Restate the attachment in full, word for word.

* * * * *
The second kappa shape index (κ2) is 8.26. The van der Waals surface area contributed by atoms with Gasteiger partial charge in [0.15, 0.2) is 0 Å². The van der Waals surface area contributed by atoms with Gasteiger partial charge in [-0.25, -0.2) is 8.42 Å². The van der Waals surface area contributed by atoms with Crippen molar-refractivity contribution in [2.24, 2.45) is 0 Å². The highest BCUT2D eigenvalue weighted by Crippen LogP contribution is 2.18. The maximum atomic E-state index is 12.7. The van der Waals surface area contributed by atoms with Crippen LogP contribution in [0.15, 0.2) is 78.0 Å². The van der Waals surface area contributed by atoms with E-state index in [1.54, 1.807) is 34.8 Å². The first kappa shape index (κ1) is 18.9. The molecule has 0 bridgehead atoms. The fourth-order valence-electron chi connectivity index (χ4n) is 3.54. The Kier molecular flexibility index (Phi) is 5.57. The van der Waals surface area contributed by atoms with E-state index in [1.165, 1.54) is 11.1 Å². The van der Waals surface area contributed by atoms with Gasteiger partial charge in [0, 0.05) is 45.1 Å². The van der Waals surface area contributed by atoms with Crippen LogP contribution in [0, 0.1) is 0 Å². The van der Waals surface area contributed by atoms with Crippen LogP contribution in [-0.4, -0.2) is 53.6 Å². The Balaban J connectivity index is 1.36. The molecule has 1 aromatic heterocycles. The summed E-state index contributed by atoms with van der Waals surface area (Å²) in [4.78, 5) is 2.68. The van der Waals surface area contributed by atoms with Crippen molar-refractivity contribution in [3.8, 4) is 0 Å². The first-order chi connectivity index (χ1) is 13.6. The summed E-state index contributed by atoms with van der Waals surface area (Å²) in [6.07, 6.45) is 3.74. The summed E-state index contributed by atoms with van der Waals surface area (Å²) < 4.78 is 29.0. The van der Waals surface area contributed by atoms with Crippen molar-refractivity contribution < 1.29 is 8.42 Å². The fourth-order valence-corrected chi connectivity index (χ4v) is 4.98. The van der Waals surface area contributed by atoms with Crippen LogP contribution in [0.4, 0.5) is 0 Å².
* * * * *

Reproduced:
The second kappa shape index (κ2) is 8.26. The van der Waals surface area contributed by atoms with Gasteiger partial charge in [0.15, 0.2) is 0 Å². The van der Waals surface area contributed by atoms with Gasteiger partial charge in [-0.25, -0.2) is 8.42 Å². The van der Waals surface area contributed by atoms with Crippen molar-refractivity contribution in [2.24, 2.45) is 0 Å². The highest BCUT2D eigenvalue weighted by Crippen LogP contribution is 2.18. The maximum atomic E-state index is 12.7. The van der Waals surface area contributed by atoms with Crippen LogP contribution in [0.15, 0.2) is 78.0 Å². The van der Waals surface area contributed by atoms with E-state index in [1.54, 1.807) is 34.8 Å². The first kappa shape index (κ1) is 18.9. The molecule has 0 bridgehead atoms. The fourth-order valence-electron chi connectivity index (χ4n) is 3.54. The Kier molecular flexibility index (Phi) is 5.57. The van der Waals surface area contributed by atoms with E-state index in [1.165, 1.54) is 11.1 Å². The van der Waals surface area contributed by atoms with Gasteiger partial charge in [0, 0.05) is 45.1 Å². The van der Waals surface area contributed by atoms with Crippen LogP contribution in [0, 0.1) is 0 Å². The van der Waals surface area contributed by atoms with Crippen LogP contribution in [-0.4, -0.2) is 53.6 Å². The Balaban J connectivity index is 1.36. The molecule has 1 aromatic heterocycles. The summed E-state index contributed by atoms with van der Waals surface area (Å²) in [4.78, 5) is 2.68. The van der Waals surface area contributed by atoms with Crippen molar-refractivity contribution in [3.8, 4) is 0 Å². The first-order chi connectivity index (χ1) is 13.6. The summed E-state index contributed by atoms with van der Waals surface area (Å²) in [6.07, 6.45) is 3.74. The summed E-state index contributed by atoms with van der Waals surface area (Å²) < 4.78 is 29.0. The van der Waals surface area contributed by atoms with Crippen molar-refractivity contribution < 1.29 is 8.42 Å². The fourth-order valence-corrected chi connectivity index (χ4v) is 4.98. The van der Waals surface area contributed by atoms with Crippen LogP contribution in [0.4, 0.5) is 0 Å².